Total cellular protein isolation and western blotting
Whole cell lysates were extracted from treated cells grown to 90% confluence on T75 flasks and 6-well plates. Cells were washed in cold PBS (1100 rpm, 1 min, 4°C in a microcentrifuge) and resuspended in NP-40, Tris 10 mM pH 8.0, 60 mM KCl, 1 mM EDTA pH 8.0, 1.0 mM DTT, 10 μl/ml Protease Inhibitor Cocktail (Sigma P8340)/1 ml of lysis buffer and 10 mM PMSF. Samples were then placed on ice for 10 mins and the cell lysate collected after centrifugation (13000 rpm 5 mins at 4°C). Phosphorylated proteins were isolated using the same protocol above with the addition of 10 μl Phosphatase Inhibitor Cocktail (Sigma P2850)/1 ml of lysis buffer .
Total cellular protein was determined by means of the Bradford Assay Protein Detection Kit (Bio-Rad). Equal amounts of protein (50 μg) were subjected to SDS polyacrylamide gel electrophoresis on 8-12% gels before being trans-blotted onto Immobilin P (Millipore) membranes as previously described . Western blotting was performed using antibodies to Bax (1/1000, Upstate Biotechnology), Bcl-xL (1/1000), Bcl-2 (1/500, BD Biosciences), Bid (1/1000, Biosource), Clusterin (1/1000), Id-1 (1/200, Santa Cruz), LC3 (1/1000) P-gp antibody (Mdr-1 D11, 1/200, Santa Cruz), HSP 90 (1/500, StressMarq Biosciences Inc.) and β-Actin (1/5000, Sigma), followed by incubation with the appropriate horseradish peroxidase-conjugated secondary antibodies (Cell Signaling). Autophagy was assessed by western blotting, using an antibody against the autophagy marker LC3 (1/1000, Sigma-Aldrich). As a positive control for the induction of autophagy, cells were starved for 2 hours in Earl's balanced salt solution (EBSS). Bafilomycin A1 (20 nM, Sigma) was used as an inhibitor of autophagy. Signals were detected using ECL™ (Pierce).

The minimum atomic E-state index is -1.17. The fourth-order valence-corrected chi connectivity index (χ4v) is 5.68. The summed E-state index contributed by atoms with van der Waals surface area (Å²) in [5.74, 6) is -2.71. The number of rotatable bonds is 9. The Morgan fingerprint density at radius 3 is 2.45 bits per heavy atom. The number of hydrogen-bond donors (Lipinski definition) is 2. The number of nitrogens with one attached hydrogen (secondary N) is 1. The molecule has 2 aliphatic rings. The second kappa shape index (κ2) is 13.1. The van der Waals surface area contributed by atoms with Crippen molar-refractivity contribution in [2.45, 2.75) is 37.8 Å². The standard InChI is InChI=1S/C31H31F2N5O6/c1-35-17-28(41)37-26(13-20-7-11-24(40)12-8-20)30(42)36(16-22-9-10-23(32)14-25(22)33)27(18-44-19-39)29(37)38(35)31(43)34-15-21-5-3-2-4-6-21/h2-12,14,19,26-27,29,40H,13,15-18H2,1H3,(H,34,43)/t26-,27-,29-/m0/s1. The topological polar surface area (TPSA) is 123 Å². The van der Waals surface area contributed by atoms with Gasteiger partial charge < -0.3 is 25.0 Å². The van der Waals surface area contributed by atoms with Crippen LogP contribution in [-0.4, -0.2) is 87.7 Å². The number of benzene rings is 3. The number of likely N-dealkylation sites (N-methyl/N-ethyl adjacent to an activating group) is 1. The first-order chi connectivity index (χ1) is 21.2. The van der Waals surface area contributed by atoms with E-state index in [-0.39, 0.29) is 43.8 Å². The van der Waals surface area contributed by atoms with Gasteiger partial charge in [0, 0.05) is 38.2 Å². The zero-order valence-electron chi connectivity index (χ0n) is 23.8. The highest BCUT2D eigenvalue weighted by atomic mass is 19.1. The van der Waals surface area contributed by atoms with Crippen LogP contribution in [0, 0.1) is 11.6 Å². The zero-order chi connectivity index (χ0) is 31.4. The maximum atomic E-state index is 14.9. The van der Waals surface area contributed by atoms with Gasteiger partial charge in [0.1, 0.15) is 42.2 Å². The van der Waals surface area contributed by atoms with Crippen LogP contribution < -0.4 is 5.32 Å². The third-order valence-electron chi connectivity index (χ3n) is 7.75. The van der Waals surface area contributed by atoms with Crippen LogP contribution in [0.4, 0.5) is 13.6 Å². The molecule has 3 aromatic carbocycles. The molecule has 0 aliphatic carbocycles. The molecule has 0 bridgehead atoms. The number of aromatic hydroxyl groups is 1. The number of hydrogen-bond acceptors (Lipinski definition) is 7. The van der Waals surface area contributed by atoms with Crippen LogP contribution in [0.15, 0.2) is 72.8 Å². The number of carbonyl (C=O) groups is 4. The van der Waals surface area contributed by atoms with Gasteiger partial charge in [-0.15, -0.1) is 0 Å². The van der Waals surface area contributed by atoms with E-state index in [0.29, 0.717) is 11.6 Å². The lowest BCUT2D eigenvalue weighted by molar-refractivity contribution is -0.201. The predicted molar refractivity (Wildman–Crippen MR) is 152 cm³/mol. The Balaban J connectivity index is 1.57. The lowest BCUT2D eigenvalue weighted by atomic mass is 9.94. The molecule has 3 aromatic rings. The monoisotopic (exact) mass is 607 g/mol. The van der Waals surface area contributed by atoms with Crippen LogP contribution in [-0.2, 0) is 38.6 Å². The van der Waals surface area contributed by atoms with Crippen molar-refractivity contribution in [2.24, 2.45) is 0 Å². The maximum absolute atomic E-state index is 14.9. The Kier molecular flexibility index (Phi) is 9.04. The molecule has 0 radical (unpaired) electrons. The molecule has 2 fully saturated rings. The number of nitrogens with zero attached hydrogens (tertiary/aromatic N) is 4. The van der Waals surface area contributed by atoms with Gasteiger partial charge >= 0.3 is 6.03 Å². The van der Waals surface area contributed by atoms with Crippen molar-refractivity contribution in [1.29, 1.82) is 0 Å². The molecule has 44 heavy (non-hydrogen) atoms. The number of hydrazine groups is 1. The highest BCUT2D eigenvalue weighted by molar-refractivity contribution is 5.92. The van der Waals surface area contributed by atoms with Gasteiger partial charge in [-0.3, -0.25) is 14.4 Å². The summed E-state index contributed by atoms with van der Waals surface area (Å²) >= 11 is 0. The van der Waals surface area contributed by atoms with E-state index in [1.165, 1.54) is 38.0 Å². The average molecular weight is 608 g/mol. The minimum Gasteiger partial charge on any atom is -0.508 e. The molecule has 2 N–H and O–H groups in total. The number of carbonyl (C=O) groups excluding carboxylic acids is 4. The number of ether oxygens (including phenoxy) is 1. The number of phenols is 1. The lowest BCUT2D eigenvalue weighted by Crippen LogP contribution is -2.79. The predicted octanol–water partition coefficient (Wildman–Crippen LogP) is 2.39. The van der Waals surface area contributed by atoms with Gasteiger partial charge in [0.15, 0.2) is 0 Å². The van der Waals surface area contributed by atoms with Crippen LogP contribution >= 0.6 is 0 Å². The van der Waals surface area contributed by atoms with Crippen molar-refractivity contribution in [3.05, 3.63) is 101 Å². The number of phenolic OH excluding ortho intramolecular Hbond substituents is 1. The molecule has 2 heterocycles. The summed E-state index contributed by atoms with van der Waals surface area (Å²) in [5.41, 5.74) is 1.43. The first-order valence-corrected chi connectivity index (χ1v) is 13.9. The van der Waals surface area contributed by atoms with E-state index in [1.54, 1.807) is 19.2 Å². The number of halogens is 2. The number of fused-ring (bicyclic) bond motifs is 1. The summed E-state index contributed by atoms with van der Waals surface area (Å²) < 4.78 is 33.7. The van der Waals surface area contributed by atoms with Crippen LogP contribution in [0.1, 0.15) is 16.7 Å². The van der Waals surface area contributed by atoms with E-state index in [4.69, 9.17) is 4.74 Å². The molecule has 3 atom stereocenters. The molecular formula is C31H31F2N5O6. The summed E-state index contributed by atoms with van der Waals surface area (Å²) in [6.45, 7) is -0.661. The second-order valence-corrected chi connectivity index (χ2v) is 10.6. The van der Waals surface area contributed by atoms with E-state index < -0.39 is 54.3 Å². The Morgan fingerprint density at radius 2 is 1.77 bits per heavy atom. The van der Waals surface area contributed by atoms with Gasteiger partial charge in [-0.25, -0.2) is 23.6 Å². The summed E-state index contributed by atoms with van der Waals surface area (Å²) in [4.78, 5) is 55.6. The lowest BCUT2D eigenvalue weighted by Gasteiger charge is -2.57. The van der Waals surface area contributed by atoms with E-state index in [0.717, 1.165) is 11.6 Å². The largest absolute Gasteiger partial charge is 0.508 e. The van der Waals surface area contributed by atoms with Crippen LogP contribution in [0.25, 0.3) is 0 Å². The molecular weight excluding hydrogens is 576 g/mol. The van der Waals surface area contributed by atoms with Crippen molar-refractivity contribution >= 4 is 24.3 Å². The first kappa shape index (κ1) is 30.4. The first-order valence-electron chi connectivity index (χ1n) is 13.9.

Assessment of NK-κB
TransAM™ NF-κB Family Transcription Factor Assay Kit
NF-κB activity in nuclear extracts in the cell lines was determined using the the TransAM™ NF-κB Family Transcription Factor Assay Kit (Active Motif, Belgium). Cells were grown to confluency and nuclear extracts prepared as per the TransAM™ Assay Kit manual. Briefly, nuclear extracts were suspended in TransAM lysis buffer and nuclear proteins (12 μg total protein) were incubated with immobilized oligonucleotides containing the NF-κB consensus DNA-binding site (5'-GGGACTTTCC-3') for 1 hour at room temperature. After washing, 100 μl of one of the diluted NFκB antibodies (1:1000 antibody in 1X Antibody Binding Buffer) was added to each well being used, including blank wells for 1 hour at room temperature. After 3 washes, 100 μl of horseradish-peroxidase-conjugated secondary antibody (1:1000 dilutions) were added to each well for 1 hour at room temperature. The colourimetric substrate was then added after 3 subsequent washes, and the plate was allowed to develop for up to 5 minutes. Following this, the reaction was stopped and absorbance read at 450 nm on a SpectraMax M2 plate reader (Molecular Devices, CA, USA). Relative activation of the NF-κB subunits between the three cell lines could then be plotted, with an increase in absorbance being indicative of increased activation.
NF-κB Reporter assay
NF-κB transcriptional activity was assessed using a plasmid containing the luciferase reporter gene regulated by five copies of an NF-κB responsive element (Promega). A TK-Renilla luciferase plasmid was used as a transfection efficiency control. Plasmids were co-transfected using GeneJuice® Transfection Reagent (Novagen) following the manufacturer's instructions. After 6 hours, cells were treated with or without 50 nM of docetaxel, for 3, 6 and 24 hours. The luciferase and renilla activities were measured using a Dual-Luciferase® reporter assay (Promega). The NF-κB transcriptional activity was expressed as fold change of Relative Luciferase Units (ratio between luciferase light values divided by the renilla light values), taking the untreated controls as the baseline.